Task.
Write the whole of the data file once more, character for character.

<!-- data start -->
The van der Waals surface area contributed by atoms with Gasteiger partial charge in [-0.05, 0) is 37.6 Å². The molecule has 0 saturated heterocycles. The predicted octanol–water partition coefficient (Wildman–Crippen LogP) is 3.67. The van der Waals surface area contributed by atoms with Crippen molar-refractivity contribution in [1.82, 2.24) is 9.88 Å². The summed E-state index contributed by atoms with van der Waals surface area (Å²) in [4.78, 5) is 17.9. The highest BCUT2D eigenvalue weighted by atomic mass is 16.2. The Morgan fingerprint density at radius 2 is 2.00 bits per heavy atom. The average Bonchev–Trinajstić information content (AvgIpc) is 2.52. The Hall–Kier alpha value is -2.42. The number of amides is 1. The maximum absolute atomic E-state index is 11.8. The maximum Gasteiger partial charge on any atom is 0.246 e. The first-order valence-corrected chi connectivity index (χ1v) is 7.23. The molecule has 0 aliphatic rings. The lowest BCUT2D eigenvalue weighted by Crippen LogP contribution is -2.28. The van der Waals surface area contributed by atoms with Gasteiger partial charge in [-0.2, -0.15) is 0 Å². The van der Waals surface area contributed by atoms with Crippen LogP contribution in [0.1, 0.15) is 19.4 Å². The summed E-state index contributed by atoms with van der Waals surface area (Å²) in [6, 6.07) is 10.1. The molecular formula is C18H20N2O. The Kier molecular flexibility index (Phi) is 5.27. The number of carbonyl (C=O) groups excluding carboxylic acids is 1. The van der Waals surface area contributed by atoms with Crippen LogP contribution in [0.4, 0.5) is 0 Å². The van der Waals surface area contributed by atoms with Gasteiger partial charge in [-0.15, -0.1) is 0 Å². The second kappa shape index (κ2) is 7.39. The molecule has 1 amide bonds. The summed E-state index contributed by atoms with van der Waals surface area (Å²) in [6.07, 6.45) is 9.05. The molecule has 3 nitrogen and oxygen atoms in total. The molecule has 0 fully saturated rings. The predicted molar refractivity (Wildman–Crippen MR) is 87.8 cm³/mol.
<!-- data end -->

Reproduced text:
The van der Waals surface area contributed by atoms with Gasteiger partial charge in [-0.05, 0) is 37.6 Å². The molecule has 0 saturated heterocycles. The predicted octanol–water partition coefficient (Wildman–Crippen LogP) is 3.67. The van der Waals surface area contributed by atoms with Crippen molar-refractivity contribution in [1.82, 2.24) is 9.88 Å². The summed E-state index contributed by atoms with van der Waals surface area (Å²) in [4.78, 5) is 17.9. The highest BCUT2D eigenvalue weighted by atomic mass is 16.2. The Morgan fingerprint density at radius 2 is 2.00 bits per heavy atom. The average Bonchev–Trinajstić information content (AvgIpc) is 2.52. The Hall–Kier alpha value is -2.42. The number of amides is 1. The maximum absolute atomic E-state index is 11.8. The maximum Gasteiger partial charge on any atom is 0.246 e. The first-order valence-corrected chi connectivity index (χ1v) is 7.23. The molecule has 0 aliphatic rings. The lowest BCUT2D eigenvalue weighted by Crippen LogP contribution is -2.28. The van der Waals surface area contributed by atoms with Gasteiger partial charge in [-0.2, -0.15) is 0 Å². The van der Waals surface area contributed by atoms with Crippen LogP contribution in [0.1, 0.15) is 19.4 Å². The summed E-state index contributed by atoms with van der Waals surface area (Å²) in [6, 6.07) is 10.1. The molecular formula is C18H20N2O. The Kier molecular flexibility index (Phi) is 5.27. The number of carbonyl (C=O) groups excluding carboxylic acids is 1. The van der Waals surface area contributed by atoms with Crippen LogP contribution in [0.4, 0.5) is 0 Å². The van der Waals surface area contributed by atoms with Gasteiger partial charge in [-0.15, -0.1) is 0 Å². The second kappa shape index (κ2) is 7.39. The molecule has 1 amide bonds. The summed E-state index contributed by atoms with van der Waals surface area (Å²) in [6.07, 6.45) is 9.05. The molecule has 3 nitrogen and oxygen atoms in total. The molecule has 0 fully saturated rings. The predicted molar refractivity (Wildman–Crippen MR) is 87.8 cm³/mol.